Israeli-born Denis Shapovalov reached his first Wimbledon semifinal on Wednesday beating Russia’s Karen Khachanov 6-4, 3-6, 5-7, 6-1, 6-4 in an engrossing tussle that lasted 3 hours and 26 minutes.
Shapovalov will play defending champion Novak Djokovic in Friday’s semifinal.
“Obviously he’s the best player in the world but I think anything is possible,” Shapovalov said.
“When you look at the scoreboard first thing it will be 0-0.
“Nothing else matters. It’s a tennis match and it can go either way. I have full belief in myself and my team. Anything is possible.”
The 22-year-old, who is also into his first Grand Slam semifinal, is the first Canadian man to reach the last four at Wimbledon since Milos Raonic in 2016.
A wonderful encounter in which Shapovalov hit 59 winners saw the vibrant Canadian take the first set after breaking Khachanov at 4-4.
The 25-year-old Russian, like Shapovalov appearing in his first Wimbledon quarterfinal, hit back by taking the next two sets.
While he was content to largely stay at the back of the court playing some delightful groundstrokes, especially his backhand, his opponent varied his game more with his drop shots highly effective.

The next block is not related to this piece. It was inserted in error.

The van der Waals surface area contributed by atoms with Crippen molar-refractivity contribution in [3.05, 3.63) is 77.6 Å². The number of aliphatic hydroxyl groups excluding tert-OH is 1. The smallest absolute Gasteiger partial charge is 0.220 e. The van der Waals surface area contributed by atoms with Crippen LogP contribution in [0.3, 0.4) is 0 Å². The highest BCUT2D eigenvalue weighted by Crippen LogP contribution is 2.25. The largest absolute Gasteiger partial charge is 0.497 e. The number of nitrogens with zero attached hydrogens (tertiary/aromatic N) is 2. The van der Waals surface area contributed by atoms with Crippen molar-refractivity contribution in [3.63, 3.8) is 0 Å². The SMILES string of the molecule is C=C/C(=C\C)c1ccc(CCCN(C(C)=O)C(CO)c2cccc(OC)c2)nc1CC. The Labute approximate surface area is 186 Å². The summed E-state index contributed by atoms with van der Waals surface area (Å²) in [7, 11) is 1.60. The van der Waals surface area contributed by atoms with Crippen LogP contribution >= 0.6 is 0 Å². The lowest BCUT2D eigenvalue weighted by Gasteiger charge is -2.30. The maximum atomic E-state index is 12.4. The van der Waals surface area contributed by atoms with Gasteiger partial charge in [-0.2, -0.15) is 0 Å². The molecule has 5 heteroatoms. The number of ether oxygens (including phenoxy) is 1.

However, it was the Russian who wilted as Shapovalov romped through the fourth to take it into the deciding set.
The decider looked a tight affair but in reality Khachanov was hanging on saving his service on a couple of occasions.
Finally, though, the Russian — who had been involved in a record 13 breaks of serve in the fifth set of Monday’s win over Sebastian Korda — was broken and Shapovalov served out the match with aplomb.
He fell to the ground on securing the last four spot, dusted himself down and led the standing ovation for his gallant Russian opponent as he walked from the court.
“I have to thank you guys,” said Shapovalov, addressing the crowd.
“There was so many time I thought Karen (Khachanov) was playing too good but you guys kept me going. Thank you so much.
“It was super tough, especially not converting 0-40 in the fifth set. I told myself play every point as hard as you can in the fifth.
“Luck was a bit on my side but it was also a great week from Karen, we both deserved it today.”
Shapovalov could be joined in the semis by a second Canadian as Felix Auger-Aliassime plays Matteo Berrettini in the match following his on Court One.
Shapovalov’s parents were born in Russia and emigrated to Israel at the collapse of the Soviet Union, before moving to Canada when he was still a baby. His mother, a former Russian national tennis team player, is Jewish, and his father is a Russian Eastern Orthodox Christian.